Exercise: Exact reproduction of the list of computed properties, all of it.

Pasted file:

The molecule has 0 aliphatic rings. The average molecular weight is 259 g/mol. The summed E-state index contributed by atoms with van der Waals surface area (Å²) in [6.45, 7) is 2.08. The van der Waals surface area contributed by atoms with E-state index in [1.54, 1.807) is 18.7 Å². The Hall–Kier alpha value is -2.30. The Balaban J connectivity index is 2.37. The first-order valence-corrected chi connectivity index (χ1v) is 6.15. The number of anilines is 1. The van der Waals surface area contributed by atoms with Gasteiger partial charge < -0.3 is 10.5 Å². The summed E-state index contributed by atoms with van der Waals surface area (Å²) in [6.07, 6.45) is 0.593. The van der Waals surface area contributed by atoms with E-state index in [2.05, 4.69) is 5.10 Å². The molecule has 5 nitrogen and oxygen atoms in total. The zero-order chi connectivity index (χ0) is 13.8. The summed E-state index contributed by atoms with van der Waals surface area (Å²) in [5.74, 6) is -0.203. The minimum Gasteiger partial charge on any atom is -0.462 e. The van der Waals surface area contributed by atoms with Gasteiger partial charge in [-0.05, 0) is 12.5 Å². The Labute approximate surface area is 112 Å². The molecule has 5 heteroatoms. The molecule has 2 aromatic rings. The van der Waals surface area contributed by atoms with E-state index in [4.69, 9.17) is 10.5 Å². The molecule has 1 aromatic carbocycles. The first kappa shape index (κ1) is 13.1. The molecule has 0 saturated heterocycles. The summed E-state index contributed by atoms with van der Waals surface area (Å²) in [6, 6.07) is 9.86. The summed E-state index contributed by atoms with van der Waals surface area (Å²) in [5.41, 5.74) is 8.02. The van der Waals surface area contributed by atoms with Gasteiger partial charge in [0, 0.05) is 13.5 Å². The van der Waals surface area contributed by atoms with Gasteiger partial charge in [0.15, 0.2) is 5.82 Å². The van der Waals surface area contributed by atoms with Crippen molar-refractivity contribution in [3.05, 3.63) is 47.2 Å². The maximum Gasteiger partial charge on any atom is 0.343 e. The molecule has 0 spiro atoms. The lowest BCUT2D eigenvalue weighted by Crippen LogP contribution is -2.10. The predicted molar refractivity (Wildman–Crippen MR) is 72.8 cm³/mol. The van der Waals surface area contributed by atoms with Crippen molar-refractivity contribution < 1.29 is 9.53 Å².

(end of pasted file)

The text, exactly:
The molecule has 0 aliphatic rings. The average molecular weight is 259 g/mol. The summed E-state index contributed by atoms with van der Waals surface area (Å²) in [6.45, 7) is 2.08. The van der Waals surface area contributed by atoms with E-state index in [1.54, 1.807) is 18.7 Å². The Hall–Kier alpha value is -2.30. The Balaban J connectivity index is 2.37. The first-order valence-corrected chi connectivity index (χ1v) is 6.15. The number of anilines is 1. The van der Waals surface area contributed by atoms with Gasteiger partial charge < -0.3 is 10.5 Å². The summed E-state index contributed by atoms with van der Waals surface area (Å²) in [6.07, 6.45) is 0.593. The van der Waals surface area contributed by atoms with E-state index in [2.05, 4.69) is 5.10 Å². The molecule has 5 nitrogen and oxygen atoms in total. The zero-order chi connectivity index (χ0) is 13.8. The summed E-state index contributed by atoms with van der Waals surface area (Å²) in [5.74, 6) is -0.203. The minimum Gasteiger partial charge on any atom is -0.462 e. The van der Waals surface area contributed by atoms with Gasteiger partial charge in [-0.05, 0) is 12.5 Å². The Labute approximate surface area is 112 Å². The molecule has 5 heteroatoms. The molecule has 2 aromatic rings. The van der Waals surface area contributed by atoms with E-state index in [4.69, 9.17) is 10.5 Å². The molecule has 1 aromatic carbocycles. The first kappa shape index (κ1) is 13.1. The molecule has 0 saturated heterocycles. The summed E-state index contributed by atoms with van der Waals surface area (Å²) in [6, 6.07) is 9.86. The summed E-state index contributed by atoms with van der Waals surface area (Å²) in [5.41, 5.74) is 8.02. The van der Waals surface area contributed by atoms with Gasteiger partial charge in [0, 0.05) is 13.5 Å². The van der Waals surface area contributed by atoms with Gasteiger partial charge in [0.15, 0.2) is 5.82 Å². The van der Waals surface area contributed by atoms with Crippen molar-refractivity contribution in [3.05, 3.63) is 47.2 Å². The maximum Gasteiger partial charge on any atom is 0.343 e. The molecule has 0 spiro atoms. The lowest BCUT2D eigenvalue weighted by Crippen LogP contribution is -2.10. The predicted molar refractivity (Wildman–Crippen MR) is 72.8 cm³/mol. The van der Waals surface area contributed by atoms with Crippen molar-refractivity contribution < 1.29 is 9.53 Å².